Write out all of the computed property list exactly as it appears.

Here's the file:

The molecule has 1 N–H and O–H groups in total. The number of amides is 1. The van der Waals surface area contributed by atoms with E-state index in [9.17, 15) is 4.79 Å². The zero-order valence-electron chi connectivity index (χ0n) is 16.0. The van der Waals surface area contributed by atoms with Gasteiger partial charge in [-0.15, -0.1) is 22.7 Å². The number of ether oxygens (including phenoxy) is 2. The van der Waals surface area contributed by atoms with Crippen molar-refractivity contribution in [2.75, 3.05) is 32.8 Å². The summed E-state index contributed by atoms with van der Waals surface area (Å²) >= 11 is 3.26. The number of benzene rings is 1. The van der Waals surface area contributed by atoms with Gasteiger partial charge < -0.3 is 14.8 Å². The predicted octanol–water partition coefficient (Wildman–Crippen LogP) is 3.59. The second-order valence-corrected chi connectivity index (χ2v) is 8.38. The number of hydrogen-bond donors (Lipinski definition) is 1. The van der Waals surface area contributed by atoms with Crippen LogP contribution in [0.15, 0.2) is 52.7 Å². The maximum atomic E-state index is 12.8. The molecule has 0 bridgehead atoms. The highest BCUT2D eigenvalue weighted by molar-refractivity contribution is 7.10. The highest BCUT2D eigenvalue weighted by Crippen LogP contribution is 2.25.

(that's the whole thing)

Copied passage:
The molecule has 1 N–H and O–H groups in total. The number of amides is 1. The van der Waals surface area contributed by atoms with E-state index in [9.17, 15) is 4.79 Å². The zero-order valence-electron chi connectivity index (χ0n) is 16.0. The van der Waals surface area contributed by atoms with Gasteiger partial charge in [-0.15, -0.1) is 22.7 Å². The number of ether oxygens (including phenoxy) is 2. The van der Waals surface area contributed by atoms with Crippen molar-refractivity contribution in [2.75, 3.05) is 32.8 Å². The summed E-state index contributed by atoms with van der Waals surface area (Å²) >= 11 is 3.26. The number of benzene rings is 1. The van der Waals surface area contributed by atoms with Gasteiger partial charge < -0.3 is 14.8 Å². The predicted octanol–water partition coefficient (Wildman–Crippen LogP) is 3.59. The second-order valence-corrected chi connectivity index (χ2v) is 8.38. The number of hydrogen-bond donors (Lipinski definition) is 1. The van der Waals surface area contributed by atoms with Crippen LogP contribution in [0.15, 0.2) is 52.7 Å². The maximum atomic E-state index is 12.8. The molecule has 0 bridgehead atoms. The highest BCUT2D eigenvalue weighted by molar-refractivity contribution is 7.10. The highest BCUT2D eigenvalue weighted by Crippen LogP contribution is 2.25.